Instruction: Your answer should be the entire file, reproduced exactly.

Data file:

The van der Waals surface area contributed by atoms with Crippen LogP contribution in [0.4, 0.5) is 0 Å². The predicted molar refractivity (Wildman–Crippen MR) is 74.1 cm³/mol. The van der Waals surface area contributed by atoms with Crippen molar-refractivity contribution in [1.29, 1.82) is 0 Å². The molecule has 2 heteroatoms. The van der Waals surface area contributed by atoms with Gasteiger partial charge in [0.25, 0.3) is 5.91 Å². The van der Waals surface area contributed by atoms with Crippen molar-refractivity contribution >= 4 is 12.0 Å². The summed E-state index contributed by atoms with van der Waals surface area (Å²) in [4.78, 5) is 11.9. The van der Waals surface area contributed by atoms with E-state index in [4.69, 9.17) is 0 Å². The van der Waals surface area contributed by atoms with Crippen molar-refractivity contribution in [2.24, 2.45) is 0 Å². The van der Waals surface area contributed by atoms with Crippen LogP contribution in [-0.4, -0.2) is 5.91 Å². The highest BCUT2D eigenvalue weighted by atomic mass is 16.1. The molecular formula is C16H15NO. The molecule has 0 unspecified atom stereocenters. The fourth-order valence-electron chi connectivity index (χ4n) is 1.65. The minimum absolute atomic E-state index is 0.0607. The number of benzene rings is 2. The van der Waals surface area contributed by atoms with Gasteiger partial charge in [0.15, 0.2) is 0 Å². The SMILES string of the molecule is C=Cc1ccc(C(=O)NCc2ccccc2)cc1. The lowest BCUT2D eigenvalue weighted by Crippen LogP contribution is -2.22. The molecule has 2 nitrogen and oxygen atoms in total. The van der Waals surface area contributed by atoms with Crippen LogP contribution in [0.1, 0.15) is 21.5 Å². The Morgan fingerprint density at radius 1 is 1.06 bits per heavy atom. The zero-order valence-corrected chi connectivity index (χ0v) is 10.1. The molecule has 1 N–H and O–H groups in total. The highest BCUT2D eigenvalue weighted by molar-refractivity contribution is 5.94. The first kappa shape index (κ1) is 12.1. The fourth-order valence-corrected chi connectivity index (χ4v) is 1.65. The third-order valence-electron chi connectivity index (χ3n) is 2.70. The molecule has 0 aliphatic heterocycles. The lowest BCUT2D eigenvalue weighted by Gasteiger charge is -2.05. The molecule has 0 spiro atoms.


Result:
The van der Waals surface area contributed by atoms with Crippen LogP contribution in [0.4, 0.5) is 0 Å². The predicted molar refractivity (Wildman–Crippen MR) is 74.1 cm³/mol. The van der Waals surface area contributed by atoms with Crippen molar-refractivity contribution in [1.29, 1.82) is 0 Å². The molecule has 2 heteroatoms. The van der Waals surface area contributed by atoms with Gasteiger partial charge in [0.25, 0.3) is 5.91 Å². The van der Waals surface area contributed by atoms with Crippen molar-refractivity contribution >= 4 is 12.0 Å². The summed E-state index contributed by atoms with van der Waals surface area (Å²) in [4.78, 5) is 11.9. The van der Waals surface area contributed by atoms with E-state index in [4.69, 9.17) is 0 Å². The van der Waals surface area contributed by atoms with Crippen molar-refractivity contribution in [2.24, 2.45) is 0 Å². The van der Waals surface area contributed by atoms with Crippen LogP contribution in [-0.4, -0.2) is 5.91 Å². The highest BCUT2D eigenvalue weighted by atomic mass is 16.1. The molecular formula is C16H15NO. The molecule has 0 unspecified atom stereocenters. The fourth-order valence-electron chi connectivity index (χ4n) is 1.65. The minimum absolute atomic E-state index is 0.0607. The number of benzene rings is 2. The van der Waals surface area contributed by atoms with Gasteiger partial charge in [0.15, 0.2) is 0 Å². The SMILES string of the molecule is C=Cc1ccc(C(=O)NCc2ccccc2)cc1. The lowest BCUT2D eigenvalue weighted by Crippen LogP contribution is -2.22. The molecule has 2 nitrogen and oxygen atoms in total. The van der Waals surface area contributed by atoms with Crippen LogP contribution in [0.1, 0.15) is 21.5 Å². The Morgan fingerprint density at radius 1 is 1.06 bits per heavy atom. The zero-order valence-corrected chi connectivity index (χ0v) is 10.1. The molecule has 1 N–H and O–H groups in total. The highest BCUT2D eigenvalue weighted by molar-refractivity contribution is 5.94. The first kappa shape index (κ1) is 12.1. The fourth-order valence-corrected chi connectivity index (χ4v) is 1.65. The third-order valence-electron chi connectivity index (χ3n) is 2.70. The molecule has 0 aliphatic heterocycles. The lowest BCUT2D eigenvalue weighted by Gasteiger charge is -2.05. The molecule has 0 spiro atoms.